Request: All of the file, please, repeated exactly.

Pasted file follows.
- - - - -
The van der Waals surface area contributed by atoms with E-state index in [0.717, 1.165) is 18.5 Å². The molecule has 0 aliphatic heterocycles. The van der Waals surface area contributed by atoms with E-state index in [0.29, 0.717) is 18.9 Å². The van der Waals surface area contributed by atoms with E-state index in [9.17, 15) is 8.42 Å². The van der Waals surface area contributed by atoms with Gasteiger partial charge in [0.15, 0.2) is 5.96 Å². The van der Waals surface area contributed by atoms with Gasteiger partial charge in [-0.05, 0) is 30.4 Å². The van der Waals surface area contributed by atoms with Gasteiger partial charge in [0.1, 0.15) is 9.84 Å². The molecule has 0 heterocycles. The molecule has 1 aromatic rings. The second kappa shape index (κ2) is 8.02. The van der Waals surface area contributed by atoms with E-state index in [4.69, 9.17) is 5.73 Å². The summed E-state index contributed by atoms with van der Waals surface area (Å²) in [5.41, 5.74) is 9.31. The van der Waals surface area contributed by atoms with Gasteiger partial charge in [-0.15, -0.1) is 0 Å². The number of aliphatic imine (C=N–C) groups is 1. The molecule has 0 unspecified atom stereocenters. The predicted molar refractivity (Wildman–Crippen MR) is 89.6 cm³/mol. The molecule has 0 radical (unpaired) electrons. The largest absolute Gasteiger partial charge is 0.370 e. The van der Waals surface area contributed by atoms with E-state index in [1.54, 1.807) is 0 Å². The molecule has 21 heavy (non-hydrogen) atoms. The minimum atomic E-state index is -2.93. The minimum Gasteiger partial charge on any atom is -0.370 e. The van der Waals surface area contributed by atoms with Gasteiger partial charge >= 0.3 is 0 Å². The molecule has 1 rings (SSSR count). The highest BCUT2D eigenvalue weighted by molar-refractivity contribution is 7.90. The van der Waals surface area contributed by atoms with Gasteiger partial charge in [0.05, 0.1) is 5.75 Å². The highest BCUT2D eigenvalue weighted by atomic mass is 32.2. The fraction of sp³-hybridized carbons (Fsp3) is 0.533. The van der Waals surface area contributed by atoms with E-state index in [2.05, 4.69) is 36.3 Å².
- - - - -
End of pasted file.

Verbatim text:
The van der Waals surface area contributed by atoms with E-state index in [0.717, 1.165) is 18.5 Å². The molecule has 0 aliphatic heterocycles. The van der Waals surface area contributed by atoms with E-state index in [0.29, 0.717) is 18.9 Å². The van der Waals surface area contributed by atoms with E-state index in [9.17, 15) is 8.42 Å². The van der Waals surface area contributed by atoms with Gasteiger partial charge in [0.15, 0.2) is 5.96 Å². The van der Waals surface area contributed by atoms with Gasteiger partial charge in [-0.05, 0) is 30.4 Å². The van der Waals surface area contributed by atoms with Gasteiger partial charge in [0.1, 0.15) is 9.84 Å². The molecule has 0 heterocycles. The molecule has 1 aromatic rings. The second kappa shape index (κ2) is 8.02. The van der Waals surface area contributed by atoms with E-state index in [4.69, 9.17) is 5.73 Å². The summed E-state index contributed by atoms with van der Waals surface area (Å²) in [5.41, 5.74) is 9.31. The van der Waals surface area contributed by atoms with Gasteiger partial charge in [-0.15, -0.1) is 0 Å². The number of aliphatic imine (C=N–C) groups is 1. The molecule has 0 unspecified atom stereocenters. The predicted molar refractivity (Wildman–Crippen MR) is 89.6 cm³/mol. The molecule has 0 radical (unpaired) electrons. The largest absolute Gasteiger partial charge is 0.370 e. The van der Waals surface area contributed by atoms with E-state index in [1.54, 1.807) is 0 Å². The molecule has 21 heavy (non-hydrogen) atoms. The minimum atomic E-state index is -2.93. The minimum Gasteiger partial charge on any atom is -0.370 e. The van der Waals surface area contributed by atoms with Gasteiger partial charge >= 0.3 is 0 Å². The molecule has 1 rings (SSSR count). The highest BCUT2D eigenvalue weighted by molar-refractivity contribution is 7.90. The van der Waals surface area contributed by atoms with Gasteiger partial charge in [0.05, 0.1) is 5.75 Å². The highest BCUT2D eigenvalue weighted by atomic mass is 32.2. The fraction of sp³-hybridized carbons (Fsp3) is 0.533. The van der Waals surface area contributed by atoms with E-state index in [2.05, 4.69) is 36.3 Å².